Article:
At the Pasteur Institute the next morning, Bart approached Dash about joining him in Baltimore if he were to decide to send Romelle to the States.
Dash grew deeply thoughtful. "It gives me great sadness to tell you that I cannot. A letter was delivered to me this morning. I must go back to my country. I shall not even get the chance to stop off in England to see Dayan before I depart. I had planned to bring him to Paris during the Christmas holiday from school. He begins a term at Harrow next week. At least he has the Empress Eugénie to look after him while I am away."
"How long will you be gone?" asked Bart.
"I do not know," Dash replied, walking away from his microscope to gaze out the window at the sunny sky. "I have no time to waste. The weather is grand, but in a few weeks early winter may set in up North. I could go by sea to China, then overland to the Mongolian plateau. But if I leave now, I can cross Russia by rail to Lake Baikal in Siberia. From there I can travel by caravan over the Kupetski Trace, a fur trappers' route, to the Mongolian frontier. That is the faster way."
Bart joined him at the window. With a start he noticed a bed of wood violets in the garden next door.
"Is it so urgent, then, that you must leave at once?" he queried.
Dash sighed. "I shouldn't tell you, but we are, in a way, brothers, so I shall. The Manchus have taken my wife, Dayan's mother. She has been made a hostage to ensure my immediate return. They are frightened that Dayan and I are together in Europe. They fear that I may have had him brought here to plan rebellion. When the Manchus give with one hand, they take with the other."
Bart drew back in consternation. "They actually do such things? Is she in any real danger?"
Dash turned to him with a rueful look. "Oh, my friend, sometimes I marvel at your innocence! You have lived a life so divorced from political intrigue that you have no true idea of the ways of the world. Is my wife in danger? Why, no mere Emperor in Peking or faraway Tsar in St. Petersburg could prevent her captors from slashing her throat if I were not to obey. 'A tragic accident,' they would say. Then, they would dispatch hatchet men halfway around the world to fling me from the Eiffel Tower and track down my son to drown him in the Thames. 'Tsk, tsk!' they would say. 'That family foundered in a sea of bad luck!' Yes, I must return, and I must leave tonight." His voice shook with emotion.
Bart took him by the arm, and gestured toward the flowers below. "Do you see those wood violets?" he pointed out. "They have helped me make a decision. I understand such symbols now. These flowers are a sign that Beth would want me to do what I have decided to do. Had you not been there when I heard she was gone, I would have leapt to my death. I owe you my life. This is a debt I am obligated to repay. Romelle will go to America for awhile so she will know her family and her country. I will go to Outer Mongolia with you. It is my duty to help you save your wife. Beth would want it so."Dash waved his hands in disagreement. "No! I cannot allow you to get mixed up in this. The Manchus are too cruel. God knows what might happen!"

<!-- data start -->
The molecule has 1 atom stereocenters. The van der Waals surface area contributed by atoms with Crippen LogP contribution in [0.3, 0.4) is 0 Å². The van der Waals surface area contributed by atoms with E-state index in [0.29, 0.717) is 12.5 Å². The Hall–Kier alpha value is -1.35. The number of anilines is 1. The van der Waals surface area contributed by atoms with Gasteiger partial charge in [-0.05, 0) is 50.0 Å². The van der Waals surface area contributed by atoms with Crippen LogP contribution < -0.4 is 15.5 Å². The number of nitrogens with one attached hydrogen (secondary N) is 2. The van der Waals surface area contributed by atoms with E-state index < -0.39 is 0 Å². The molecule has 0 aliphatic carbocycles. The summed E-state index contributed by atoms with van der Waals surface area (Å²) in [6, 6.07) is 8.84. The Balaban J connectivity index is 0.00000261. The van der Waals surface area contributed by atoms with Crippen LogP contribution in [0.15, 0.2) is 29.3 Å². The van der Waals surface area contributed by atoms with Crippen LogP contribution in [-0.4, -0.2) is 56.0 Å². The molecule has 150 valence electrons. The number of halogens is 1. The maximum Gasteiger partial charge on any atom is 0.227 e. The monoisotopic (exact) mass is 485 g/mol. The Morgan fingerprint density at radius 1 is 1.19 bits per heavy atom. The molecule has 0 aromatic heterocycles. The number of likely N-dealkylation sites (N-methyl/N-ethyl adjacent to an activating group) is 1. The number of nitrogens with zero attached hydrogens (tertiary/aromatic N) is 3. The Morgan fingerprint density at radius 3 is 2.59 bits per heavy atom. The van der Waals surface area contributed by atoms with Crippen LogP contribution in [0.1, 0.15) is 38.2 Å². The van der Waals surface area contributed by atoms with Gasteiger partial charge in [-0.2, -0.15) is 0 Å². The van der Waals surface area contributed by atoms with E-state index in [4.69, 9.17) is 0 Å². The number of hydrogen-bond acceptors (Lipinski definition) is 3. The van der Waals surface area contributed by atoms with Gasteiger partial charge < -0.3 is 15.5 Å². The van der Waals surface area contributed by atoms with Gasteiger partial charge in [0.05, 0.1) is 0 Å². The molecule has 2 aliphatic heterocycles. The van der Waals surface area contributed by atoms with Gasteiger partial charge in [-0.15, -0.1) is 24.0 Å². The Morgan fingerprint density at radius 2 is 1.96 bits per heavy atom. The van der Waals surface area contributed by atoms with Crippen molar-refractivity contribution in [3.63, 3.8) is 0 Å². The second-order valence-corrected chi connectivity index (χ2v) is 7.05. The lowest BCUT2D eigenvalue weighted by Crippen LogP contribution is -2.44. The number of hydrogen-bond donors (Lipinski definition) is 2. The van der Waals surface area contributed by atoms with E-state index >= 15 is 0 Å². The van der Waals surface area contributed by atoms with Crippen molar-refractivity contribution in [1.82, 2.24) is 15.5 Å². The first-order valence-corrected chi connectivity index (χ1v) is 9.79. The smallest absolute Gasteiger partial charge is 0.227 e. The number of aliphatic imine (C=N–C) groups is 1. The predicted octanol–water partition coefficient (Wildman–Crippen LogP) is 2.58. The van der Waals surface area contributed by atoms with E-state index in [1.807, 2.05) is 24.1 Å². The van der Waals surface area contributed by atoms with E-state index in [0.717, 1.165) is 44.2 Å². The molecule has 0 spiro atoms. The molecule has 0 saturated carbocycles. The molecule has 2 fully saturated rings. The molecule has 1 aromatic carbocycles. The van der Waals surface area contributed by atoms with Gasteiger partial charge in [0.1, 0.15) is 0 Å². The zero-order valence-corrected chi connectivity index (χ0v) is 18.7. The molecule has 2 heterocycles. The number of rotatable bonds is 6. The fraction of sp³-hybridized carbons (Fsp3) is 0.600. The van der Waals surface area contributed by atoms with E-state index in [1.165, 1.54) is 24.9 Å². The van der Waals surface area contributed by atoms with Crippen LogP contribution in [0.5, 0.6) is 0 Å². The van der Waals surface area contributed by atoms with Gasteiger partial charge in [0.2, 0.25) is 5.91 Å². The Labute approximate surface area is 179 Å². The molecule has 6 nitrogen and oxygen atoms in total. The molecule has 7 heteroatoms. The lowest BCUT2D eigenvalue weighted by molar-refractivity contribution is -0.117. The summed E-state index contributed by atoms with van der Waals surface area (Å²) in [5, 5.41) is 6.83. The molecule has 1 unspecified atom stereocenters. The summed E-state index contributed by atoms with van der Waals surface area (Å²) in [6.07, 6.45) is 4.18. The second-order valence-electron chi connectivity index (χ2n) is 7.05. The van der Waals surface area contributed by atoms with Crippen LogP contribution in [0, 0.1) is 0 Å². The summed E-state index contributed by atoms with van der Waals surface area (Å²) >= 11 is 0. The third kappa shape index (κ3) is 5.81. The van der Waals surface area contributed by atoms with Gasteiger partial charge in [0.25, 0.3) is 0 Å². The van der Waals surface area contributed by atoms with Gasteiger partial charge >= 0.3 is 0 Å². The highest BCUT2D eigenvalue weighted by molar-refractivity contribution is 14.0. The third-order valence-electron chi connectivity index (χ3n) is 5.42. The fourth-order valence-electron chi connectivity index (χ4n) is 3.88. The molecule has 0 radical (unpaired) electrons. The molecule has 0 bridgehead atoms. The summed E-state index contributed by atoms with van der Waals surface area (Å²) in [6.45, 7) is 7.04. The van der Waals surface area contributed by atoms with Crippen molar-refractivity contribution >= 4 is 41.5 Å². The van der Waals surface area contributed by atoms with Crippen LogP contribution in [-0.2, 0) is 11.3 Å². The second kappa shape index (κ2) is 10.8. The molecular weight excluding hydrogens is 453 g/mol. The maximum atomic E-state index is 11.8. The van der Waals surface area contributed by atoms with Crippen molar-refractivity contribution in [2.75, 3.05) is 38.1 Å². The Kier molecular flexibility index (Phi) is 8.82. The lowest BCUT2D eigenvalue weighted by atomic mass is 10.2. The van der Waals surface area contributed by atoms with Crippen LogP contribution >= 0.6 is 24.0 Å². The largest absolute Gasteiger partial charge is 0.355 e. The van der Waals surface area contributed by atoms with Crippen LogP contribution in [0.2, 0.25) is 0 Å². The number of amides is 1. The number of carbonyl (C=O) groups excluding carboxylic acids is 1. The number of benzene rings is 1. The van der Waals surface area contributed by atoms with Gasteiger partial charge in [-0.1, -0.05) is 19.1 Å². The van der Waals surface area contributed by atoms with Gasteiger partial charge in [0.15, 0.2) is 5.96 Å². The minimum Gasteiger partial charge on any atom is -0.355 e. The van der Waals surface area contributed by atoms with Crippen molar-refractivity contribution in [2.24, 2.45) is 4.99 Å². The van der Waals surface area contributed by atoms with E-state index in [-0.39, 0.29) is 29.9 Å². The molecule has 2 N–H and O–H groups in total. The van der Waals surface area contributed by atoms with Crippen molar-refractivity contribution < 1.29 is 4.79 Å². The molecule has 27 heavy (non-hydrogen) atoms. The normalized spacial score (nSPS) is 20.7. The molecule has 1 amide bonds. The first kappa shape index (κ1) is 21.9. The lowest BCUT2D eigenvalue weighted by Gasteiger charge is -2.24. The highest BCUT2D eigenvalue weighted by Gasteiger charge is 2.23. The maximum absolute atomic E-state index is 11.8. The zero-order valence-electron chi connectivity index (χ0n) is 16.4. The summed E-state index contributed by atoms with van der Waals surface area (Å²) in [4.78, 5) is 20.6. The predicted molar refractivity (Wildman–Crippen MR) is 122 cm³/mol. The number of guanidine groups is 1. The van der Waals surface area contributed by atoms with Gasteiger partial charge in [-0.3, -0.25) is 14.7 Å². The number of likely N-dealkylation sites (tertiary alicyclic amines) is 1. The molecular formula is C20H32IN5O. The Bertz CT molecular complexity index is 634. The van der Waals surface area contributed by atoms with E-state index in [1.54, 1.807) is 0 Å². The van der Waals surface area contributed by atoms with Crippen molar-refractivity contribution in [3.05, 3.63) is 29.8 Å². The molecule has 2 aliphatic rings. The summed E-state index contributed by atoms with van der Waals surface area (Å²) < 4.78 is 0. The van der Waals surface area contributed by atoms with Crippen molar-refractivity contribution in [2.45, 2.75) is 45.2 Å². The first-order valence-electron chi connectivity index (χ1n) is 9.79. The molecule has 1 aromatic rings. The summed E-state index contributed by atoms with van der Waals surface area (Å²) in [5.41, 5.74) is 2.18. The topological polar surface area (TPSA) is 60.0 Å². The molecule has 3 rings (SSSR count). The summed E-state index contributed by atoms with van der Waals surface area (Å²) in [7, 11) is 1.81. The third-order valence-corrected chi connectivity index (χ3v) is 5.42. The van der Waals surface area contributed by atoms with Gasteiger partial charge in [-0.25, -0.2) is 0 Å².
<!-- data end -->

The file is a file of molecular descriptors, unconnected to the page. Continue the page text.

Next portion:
Bart stood before him with his legs apart, crossing his arms defiantly on his chest. He had the look of Philo in the old Civil War portrait."You don't know me, Dash, when my mind is made up...I don't turn back. Besides, how many times have you said you want to take me to your country, that there are things in Outer Mongolia more wonderful than I can imagine? Somehow, we'll work this out. Together, we can do it."
Dash heaved a sigh. "You will have it your way, won't you? It is said that red hair signifies fiery temper and rabid determination. You prove to me that Oriental axioms are not the only ones that deal with truth! You are as stubborn as Hell! Very well. We go together. But your family will never forgive me for taking you away."
"Nonsense!" Bart grinned in triumph. "You are my family, too, and haven't all of us begun to spread around the world?"
The two men agreed that no one should know of their goal except Philo.
They told him very late that night in his study.
"Captain, it may become necessary at some point to utilize your international connections on our behalf," explained Dash. "I pray it does not come to that, but the people who have taken my wife are resentful that the request to send out my son originated with the Tsar. They could make things difficult. My father is the one who has written to me of my wife's kidnaping. He used our private code as the Manchus have an extensive censorship network. Their agents read everything that leaves the country.
"Remember, please, that their empire is the most populous in the world. They govern four hundred million people in China alone, not to mention tributary kingdoms in Northern and Southeast Asia. There are also 'China Towns' scattered among the major cities on the globe. I assure you that wherever there is a Chinese wearing the long queue of hair symbolizing subservience to the Dragon Throne, there are Manchu spies close at hand. Those of us who live in Europe and have defiantly clipped our queues are under special observation. The European capitals play host to countless bands of East Asian revolutionaries. London and Paris are hotbeds nurturing seeds of rebellion against Manchu rule. This is why our masters have become so upset at the prospect of my son's being in England, while I, at the same time, am in France."